French banking group Credit Agricole announced on Wednesday it was cutting 2,350 jobs around the world, but would still post a profit this year, although it would not pay shareholders a dividend.
“Against challenging market conditions, the Credit Agricole Group will post a profit for 2011,” it said, despite its main listed entity suffering a loss because of exceptional write downs of 2.5 billion euros (US$3.25 billion). The bank earned 3.3 billion euros in net profit for the first nine months of the year.
“The Board of Directors will propose not paying a dividend at the general shareholders’ meeting,” it added in a statement.
It said 2,350 jobs would go as it seeks to adapt to changing market and regulatory conditions, with 1,750 to go from its corporate and investment bank Cacib, which will now focus on distribution and serving major clients.
The other 600 posts are to go from consumer finance. Eight hundred and fifty jobs are to be cut in France.
Credit Agricole said it would raise its common equity Core Tier 1 capital ratio to 10 percent by the end of 2013, above the 9 percent required from European banks as of July next year.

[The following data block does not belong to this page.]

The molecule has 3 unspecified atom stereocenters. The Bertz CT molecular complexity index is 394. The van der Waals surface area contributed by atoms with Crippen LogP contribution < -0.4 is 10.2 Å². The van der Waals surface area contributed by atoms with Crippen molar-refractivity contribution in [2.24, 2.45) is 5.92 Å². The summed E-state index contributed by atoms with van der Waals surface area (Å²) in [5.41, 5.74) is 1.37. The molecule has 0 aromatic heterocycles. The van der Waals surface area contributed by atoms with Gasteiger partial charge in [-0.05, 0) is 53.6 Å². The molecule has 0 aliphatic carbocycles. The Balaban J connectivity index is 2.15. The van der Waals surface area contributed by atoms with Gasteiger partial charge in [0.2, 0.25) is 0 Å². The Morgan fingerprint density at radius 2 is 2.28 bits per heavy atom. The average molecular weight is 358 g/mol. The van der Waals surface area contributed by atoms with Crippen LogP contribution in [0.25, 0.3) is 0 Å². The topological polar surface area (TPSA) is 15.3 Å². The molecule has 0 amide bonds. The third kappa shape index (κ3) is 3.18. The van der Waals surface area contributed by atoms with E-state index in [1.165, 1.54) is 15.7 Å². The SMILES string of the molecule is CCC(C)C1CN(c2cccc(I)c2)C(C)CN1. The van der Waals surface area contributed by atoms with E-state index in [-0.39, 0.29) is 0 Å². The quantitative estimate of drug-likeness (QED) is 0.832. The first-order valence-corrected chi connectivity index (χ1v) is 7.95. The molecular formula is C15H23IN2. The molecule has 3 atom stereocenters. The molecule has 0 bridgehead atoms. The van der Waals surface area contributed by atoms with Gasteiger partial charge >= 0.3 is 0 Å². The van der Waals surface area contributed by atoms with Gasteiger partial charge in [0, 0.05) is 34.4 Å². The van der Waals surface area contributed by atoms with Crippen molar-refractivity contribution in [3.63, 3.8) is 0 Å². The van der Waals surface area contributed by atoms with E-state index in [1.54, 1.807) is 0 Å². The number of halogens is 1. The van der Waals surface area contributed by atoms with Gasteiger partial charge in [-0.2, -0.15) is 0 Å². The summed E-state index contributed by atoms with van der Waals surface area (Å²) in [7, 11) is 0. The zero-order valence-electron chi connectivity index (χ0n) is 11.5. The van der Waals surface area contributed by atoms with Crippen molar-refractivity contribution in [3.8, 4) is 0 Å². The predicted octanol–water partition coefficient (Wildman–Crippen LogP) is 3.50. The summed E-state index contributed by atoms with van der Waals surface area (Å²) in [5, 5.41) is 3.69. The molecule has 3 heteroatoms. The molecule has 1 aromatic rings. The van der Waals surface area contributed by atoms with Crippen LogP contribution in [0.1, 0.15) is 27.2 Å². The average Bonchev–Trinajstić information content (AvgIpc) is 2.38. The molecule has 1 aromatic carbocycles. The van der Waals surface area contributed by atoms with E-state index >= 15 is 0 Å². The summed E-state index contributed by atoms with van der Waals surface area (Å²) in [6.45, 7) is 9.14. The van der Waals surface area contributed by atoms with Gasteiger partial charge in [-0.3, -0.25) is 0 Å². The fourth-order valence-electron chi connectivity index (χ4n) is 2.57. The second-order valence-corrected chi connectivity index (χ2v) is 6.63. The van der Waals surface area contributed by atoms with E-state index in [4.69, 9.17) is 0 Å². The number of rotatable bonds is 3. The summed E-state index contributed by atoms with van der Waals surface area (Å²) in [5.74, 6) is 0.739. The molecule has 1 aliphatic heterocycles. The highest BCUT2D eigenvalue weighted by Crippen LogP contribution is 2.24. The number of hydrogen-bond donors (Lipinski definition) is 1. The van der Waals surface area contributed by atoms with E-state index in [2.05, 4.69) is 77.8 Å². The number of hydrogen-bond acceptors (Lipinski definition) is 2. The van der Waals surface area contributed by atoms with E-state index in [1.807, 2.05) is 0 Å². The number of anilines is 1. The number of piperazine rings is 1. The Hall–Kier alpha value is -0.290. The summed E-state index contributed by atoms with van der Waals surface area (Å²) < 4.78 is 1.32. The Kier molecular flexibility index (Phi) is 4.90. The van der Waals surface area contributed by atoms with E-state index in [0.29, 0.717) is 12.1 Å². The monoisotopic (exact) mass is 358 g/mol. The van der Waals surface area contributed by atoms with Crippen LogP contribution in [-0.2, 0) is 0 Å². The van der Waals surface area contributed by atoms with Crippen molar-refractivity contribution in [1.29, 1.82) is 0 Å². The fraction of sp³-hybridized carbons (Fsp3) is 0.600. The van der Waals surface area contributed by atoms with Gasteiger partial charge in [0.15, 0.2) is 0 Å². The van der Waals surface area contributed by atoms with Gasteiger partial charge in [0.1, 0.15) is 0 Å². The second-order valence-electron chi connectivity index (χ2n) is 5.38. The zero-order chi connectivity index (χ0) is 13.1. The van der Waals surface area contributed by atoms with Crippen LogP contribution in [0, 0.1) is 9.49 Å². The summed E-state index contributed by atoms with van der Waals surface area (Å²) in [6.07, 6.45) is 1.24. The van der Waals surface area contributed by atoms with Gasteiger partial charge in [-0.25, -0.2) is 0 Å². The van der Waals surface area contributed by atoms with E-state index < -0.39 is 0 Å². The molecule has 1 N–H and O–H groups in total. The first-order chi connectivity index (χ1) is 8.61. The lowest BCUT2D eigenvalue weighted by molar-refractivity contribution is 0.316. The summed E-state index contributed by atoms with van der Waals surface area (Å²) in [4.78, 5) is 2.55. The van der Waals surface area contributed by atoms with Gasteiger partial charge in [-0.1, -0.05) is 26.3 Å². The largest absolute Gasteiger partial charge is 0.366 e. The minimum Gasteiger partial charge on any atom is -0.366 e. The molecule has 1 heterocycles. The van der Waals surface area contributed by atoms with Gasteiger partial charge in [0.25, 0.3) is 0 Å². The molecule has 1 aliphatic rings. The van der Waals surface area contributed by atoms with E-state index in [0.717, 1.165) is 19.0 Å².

It said it has also reduced its financing needs by over 9 billion euros, nearly a fifth of the 50 billion euros reduction it targeted in September. Credit Agricole, one of the biggest banks in Europe by capitalization, employs 160,000 people around the world, a third of them outside of France, while Cacib employs about 15,000 people globally, including 4,600 in France.
Like other French banks, Credit Agricole has been hit by its exposure to Greek sovereign debt in the eurozone debt crisis and last month revealed a 60 percent write-down of its holdings of Greek bonds.
BNP Paribas expects to cut 1,400 jobs globally, mainly in its corporate and investment bank CIB, unions said last month, while Societe Generale has also warned unions of plans to cut several hundred jobs.